Patriots’ Day is a day that symbolizes the history of the human struggle to achieve dreams and happiness. Initially intended to celebrate the Battles of Lexington and Concord on Apr. 19, 1775 (the battles that were a direct catalyst of the American Revolutionary War), Patriots’ Day has taken on a different meaning in the eyes of New Englanders. Although the holiday is only recognized in Massachusetts, Maine and Wisconsin, the ideas represented by Patriots’ Day have been continued through the multitude of sporting events in Boston.
Two major sporting events take place on Patriots’ Day every year. Typically, at 11:05 in the morning, the Boston Red Sox play their annual Patriots’ Day game. Usually, the ending of the game coincides with the ending of the Boston Marathon, the oldest annual marathon in the world. These two events, which carry large amounts of importance in the baseball and long-distance running worlds respectively, help define the city of Boston as a hard-working city with the confidence to take on the world.
The Red Sox honor the courage of both Boston Marathon runners and the American Revolution forces from 1775 by hosting the Patriots’ Day game every year. Hosted at Fenway Park every year since 1959, the Patriots’ Day game has been a cornerstone of the Red Sox schedule, as it is the earliest local time game in MLB every year. In 118 meetings on Patriots’ Day, the Red Sox have a record of 68-50 (.576), giving Bostonians a sense of pride for the Red Sox.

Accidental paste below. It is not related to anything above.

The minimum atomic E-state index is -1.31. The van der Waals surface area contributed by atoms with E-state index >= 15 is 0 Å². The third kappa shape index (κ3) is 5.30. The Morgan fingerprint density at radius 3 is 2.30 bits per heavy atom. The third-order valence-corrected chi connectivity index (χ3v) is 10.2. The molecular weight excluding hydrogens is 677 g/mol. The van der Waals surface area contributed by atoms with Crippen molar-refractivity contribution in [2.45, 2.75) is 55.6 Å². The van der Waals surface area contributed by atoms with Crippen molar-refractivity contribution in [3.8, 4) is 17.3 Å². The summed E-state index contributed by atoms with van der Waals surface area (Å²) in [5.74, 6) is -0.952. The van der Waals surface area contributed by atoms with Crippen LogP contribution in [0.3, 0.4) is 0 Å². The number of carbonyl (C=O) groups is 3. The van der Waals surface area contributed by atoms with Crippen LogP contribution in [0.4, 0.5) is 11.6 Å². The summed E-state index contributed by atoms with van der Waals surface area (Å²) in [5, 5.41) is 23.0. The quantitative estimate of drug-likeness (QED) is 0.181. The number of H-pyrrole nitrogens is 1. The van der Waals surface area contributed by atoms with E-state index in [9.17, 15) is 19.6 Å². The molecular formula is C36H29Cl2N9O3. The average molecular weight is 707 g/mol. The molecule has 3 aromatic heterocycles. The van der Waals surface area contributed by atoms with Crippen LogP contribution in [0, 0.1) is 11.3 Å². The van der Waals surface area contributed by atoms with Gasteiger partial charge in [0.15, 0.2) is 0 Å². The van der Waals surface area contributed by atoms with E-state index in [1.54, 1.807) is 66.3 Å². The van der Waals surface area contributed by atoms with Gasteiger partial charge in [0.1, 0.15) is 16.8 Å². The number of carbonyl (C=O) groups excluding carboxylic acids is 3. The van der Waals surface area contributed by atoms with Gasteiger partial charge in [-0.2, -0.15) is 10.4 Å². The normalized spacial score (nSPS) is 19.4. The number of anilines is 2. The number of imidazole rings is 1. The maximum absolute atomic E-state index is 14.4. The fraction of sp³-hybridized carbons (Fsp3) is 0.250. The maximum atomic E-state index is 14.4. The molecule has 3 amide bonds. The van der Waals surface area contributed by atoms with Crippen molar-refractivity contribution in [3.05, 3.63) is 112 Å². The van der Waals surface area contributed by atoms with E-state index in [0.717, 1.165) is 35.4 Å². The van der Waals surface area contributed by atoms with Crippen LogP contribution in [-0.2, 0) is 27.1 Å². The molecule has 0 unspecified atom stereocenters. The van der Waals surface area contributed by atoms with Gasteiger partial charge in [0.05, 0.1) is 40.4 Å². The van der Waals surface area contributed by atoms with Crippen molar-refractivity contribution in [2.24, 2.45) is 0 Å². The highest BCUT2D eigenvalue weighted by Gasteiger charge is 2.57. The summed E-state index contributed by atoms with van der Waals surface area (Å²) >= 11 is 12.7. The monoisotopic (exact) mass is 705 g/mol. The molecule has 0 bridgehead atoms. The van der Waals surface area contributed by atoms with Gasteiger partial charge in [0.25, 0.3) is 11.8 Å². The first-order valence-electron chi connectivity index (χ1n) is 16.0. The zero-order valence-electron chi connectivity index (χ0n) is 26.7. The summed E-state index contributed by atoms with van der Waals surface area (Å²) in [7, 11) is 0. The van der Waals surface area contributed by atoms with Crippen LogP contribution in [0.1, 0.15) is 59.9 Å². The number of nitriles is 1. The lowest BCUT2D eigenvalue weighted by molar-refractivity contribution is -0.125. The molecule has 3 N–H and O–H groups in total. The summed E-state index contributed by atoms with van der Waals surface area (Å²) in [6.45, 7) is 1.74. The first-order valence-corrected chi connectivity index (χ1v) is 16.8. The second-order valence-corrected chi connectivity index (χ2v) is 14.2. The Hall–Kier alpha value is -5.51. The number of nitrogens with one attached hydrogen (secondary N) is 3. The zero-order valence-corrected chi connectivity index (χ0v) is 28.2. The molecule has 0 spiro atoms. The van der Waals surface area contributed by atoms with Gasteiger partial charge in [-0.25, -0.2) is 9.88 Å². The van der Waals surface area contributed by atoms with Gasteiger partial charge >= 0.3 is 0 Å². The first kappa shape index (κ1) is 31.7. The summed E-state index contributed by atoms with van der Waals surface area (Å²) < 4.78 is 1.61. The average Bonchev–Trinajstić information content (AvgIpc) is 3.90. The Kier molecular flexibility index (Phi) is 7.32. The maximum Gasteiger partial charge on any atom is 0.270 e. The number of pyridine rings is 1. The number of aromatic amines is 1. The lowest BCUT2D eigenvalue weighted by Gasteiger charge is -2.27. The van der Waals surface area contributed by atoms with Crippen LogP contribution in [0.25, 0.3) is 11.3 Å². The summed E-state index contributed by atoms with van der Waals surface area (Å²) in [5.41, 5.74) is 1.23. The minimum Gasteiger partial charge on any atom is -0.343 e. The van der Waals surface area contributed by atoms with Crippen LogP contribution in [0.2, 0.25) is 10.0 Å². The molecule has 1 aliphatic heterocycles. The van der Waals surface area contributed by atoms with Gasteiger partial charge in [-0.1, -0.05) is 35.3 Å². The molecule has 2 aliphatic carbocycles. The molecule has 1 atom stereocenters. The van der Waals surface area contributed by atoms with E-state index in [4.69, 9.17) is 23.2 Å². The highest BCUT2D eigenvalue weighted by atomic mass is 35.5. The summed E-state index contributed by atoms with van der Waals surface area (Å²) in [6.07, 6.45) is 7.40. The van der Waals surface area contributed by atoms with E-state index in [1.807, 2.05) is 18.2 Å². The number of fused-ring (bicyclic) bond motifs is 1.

However, Patriots’ Day serves as a symbol for unity and togetherness in a time of crisis. After the tragic Boston Marathon bombings in 2013 that killed three people and wounded over 260 more, the Patriots’ Day traditions of unity and perseverance carried on as the Red Sox came out of nowhere to win the 2013 World Series. The slogan “Boston Strong” demonstrated a new sense of unity for Bostonians, enabling Red Sox baseball to transcend competition and become a unifying factor for the city of Boston.
In effect, Patriots’ Day isn’t just a day that centers on the Boston Marathon and Red Sox baseball. Instead, it is a holiday that centers on the unity and perseverance demonstrated by Bostonians inspired by the events of the American Revolution. As Ralph Waldo Emerson wrote, “Spirit, that made those heroes dare to die, and leave their children free, bid Time and Nature gently spare the shaft we raise to them and thee.” Essentially, Emerson’s words define the fighting spirit of Bostonians to fight for a valiant cause, whether on the playing field or utilizing the ideals brought to them by the Founding Fathers in the American Revolution.
As the Red Sox play the Baltimore Orioles in the 119th edition of the Patriots’ Day game, think about the unity and perseverance that has made Boston a stronger and more coherent city. The ideas of Patriots’ Day don’t just transcend athletic competition; instead they serve as a historical allegory that defines the true American spirit that has carried this nation for nearly 240 years.